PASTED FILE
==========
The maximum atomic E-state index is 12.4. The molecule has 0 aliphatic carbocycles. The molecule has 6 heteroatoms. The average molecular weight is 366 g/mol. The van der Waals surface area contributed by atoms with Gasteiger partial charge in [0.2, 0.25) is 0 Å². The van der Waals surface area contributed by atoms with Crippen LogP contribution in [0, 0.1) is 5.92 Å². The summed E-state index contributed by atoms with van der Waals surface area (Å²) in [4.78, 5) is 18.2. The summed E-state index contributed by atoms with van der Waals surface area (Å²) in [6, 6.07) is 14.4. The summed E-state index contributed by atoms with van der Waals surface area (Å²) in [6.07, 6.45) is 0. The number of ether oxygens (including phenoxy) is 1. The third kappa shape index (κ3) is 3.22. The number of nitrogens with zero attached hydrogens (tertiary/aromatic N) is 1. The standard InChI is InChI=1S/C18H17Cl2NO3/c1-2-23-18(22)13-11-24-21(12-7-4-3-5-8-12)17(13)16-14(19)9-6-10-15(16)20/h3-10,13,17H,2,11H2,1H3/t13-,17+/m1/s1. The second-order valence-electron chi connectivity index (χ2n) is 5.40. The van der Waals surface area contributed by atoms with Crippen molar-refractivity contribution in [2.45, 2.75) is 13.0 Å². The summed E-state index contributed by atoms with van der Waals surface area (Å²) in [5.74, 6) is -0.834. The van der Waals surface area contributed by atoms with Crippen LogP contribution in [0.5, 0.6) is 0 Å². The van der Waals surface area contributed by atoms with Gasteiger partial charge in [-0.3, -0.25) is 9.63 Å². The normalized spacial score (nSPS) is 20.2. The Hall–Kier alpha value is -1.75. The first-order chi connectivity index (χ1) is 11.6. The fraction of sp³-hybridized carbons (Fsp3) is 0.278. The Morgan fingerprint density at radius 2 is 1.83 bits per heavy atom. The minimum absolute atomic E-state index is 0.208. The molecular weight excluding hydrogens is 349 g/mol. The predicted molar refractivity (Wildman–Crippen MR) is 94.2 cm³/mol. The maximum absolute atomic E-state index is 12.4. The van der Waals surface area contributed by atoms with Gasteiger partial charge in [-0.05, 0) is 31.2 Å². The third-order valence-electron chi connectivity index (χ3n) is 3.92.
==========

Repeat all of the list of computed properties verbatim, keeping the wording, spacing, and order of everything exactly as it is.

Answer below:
The maximum atomic E-state index is 12.4. The molecule has 0 aliphatic carbocycles. The molecule has 6 heteroatoms. The average molecular weight is 366 g/mol. The van der Waals surface area contributed by atoms with Gasteiger partial charge in [0.2, 0.25) is 0 Å². The van der Waals surface area contributed by atoms with Crippen LogP contribution in [0, 0.1) is 5.92 Å². The summed E-state index contributed by atoms with van der Waals surface area (Å²) in [4.78, 5) is 18.2. The summed E-state index contributed by atoms with van der Waals surface area (Å²) in [6, 6.07) is 14.4. The summed E-state index contributed by atoms with van der Waals surface area (Å²) in [6.07, 6.45) is 0. The number of ether oxygens (including phenoxy) is 1. The third kappa shape index (κ3) is 3.22. The number of nitrogens with zero attached hydrogens (tertiary/aromatic N) is 1. The standard InChI is InChI=1S/C18H17Cl2NO3/c1-2-23-18(22)13-11-24-21(12-7-4-3-5-8-12)17(13)16-14(19)9-6-10-15(16)20/h3-10,13,17H,2,11H2,1H3/t13-,17+/m1/s1. The second-order valence-electron chi connectivity index (χ2n) is 5.40. The van der Waals surface area contributed by atoms with Crippen molar-refractivity contribution in [2.45, 2.75) is 13.0 Å². The summed E-state index contributed by atoms with van der Waals surface area (Å²) in [5.74, 6) is -0.834. The van der Waals surface area contributed by atoms with Crippen LogP contribution in [0.5, 0.6) is 0 Å². The van der Waals surface area contributed by atoms with Gasteiger partial charge in [-0.3, -0.25) is 9.63 Å². The normalized spacial score (nSPS) is 20.2. The Hall–Kier alpha value is -1.75. The first-order chi connectivity index (χ1) is 11.6. The fraction of sp³-hybridized carbons (Fsp3) is 0.278. The Morgan fingerprint density at radius 2 is 1.83 bits per heavy atom. The minimum absolute atomic E-state index is 0.208. The molecular weight excluding hydrogens is 349 g/mol. The predicted molar refractivity (Wildman–Crippen MR) is 94.2 cm³/mol. The maximum absolute atomic E-state index is 12.4. The van der Waals surface area contributed by atoms with Gasteiger partial charge in [-0.05, 0) is 31.2 Å². The third-order valence-electron chi connectivity index (χ3n) is 3.92.